Princeton University

School of Engineering & Applied Science

Fast Control by a Quantum Actuator

Professor Paola Cappellaro, Massachusetts Institute of Technology
Tuesday, March 31, 2015 - 12:00pm

Fast and high fidelity control of quantum systems is a key ingredient for quantum computation and sensing devices. The critical task is to reliably control a quantum system, while staving off decoherence, by keeping it isolated from any external influence. These requirements pose a contradiction: fast control implies a strong coupling to an external controlling system, but this entails an undesired interaction with the environment, leading to decoherence.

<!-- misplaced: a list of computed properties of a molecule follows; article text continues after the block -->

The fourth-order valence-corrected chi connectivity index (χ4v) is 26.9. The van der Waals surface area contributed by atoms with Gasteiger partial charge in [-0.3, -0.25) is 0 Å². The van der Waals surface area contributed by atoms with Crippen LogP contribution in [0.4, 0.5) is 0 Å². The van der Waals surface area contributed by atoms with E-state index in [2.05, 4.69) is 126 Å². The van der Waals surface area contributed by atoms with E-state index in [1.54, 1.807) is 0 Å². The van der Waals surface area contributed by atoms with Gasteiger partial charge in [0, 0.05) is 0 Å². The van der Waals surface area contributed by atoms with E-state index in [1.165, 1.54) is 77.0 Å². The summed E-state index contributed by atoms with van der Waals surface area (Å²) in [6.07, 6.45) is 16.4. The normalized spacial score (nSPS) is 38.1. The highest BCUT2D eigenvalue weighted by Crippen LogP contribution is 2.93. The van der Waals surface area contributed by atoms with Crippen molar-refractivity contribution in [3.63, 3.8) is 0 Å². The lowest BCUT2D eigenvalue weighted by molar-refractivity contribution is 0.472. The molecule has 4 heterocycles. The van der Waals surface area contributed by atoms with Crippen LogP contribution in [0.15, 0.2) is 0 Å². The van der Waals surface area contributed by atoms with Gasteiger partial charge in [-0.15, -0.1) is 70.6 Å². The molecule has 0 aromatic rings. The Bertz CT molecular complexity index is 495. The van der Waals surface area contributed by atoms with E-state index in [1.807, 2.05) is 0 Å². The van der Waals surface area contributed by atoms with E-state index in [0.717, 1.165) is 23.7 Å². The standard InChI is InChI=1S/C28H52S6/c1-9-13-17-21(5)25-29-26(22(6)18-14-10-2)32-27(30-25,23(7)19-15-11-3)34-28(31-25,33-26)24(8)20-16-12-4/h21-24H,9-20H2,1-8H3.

A strategy to overcome these issues is to use a hybrid system where a quantum actuator interfaces the quantum system of interest to the classical controller, thus allowing fast operations while preserving the system isolation and coherence. This indirect control is particularly appropriate for nuclear spin qubits, which only couple weakly to external fields, but often show strong interactions with nearby electronic spins. In this talk I will describe a strategy to achieve time-optimal indirect control of a nuclear spin qubit by an electronic spin quantum actuator. In particular, I will consider the specific case of the NV center in diamond with applications to both control and sensing.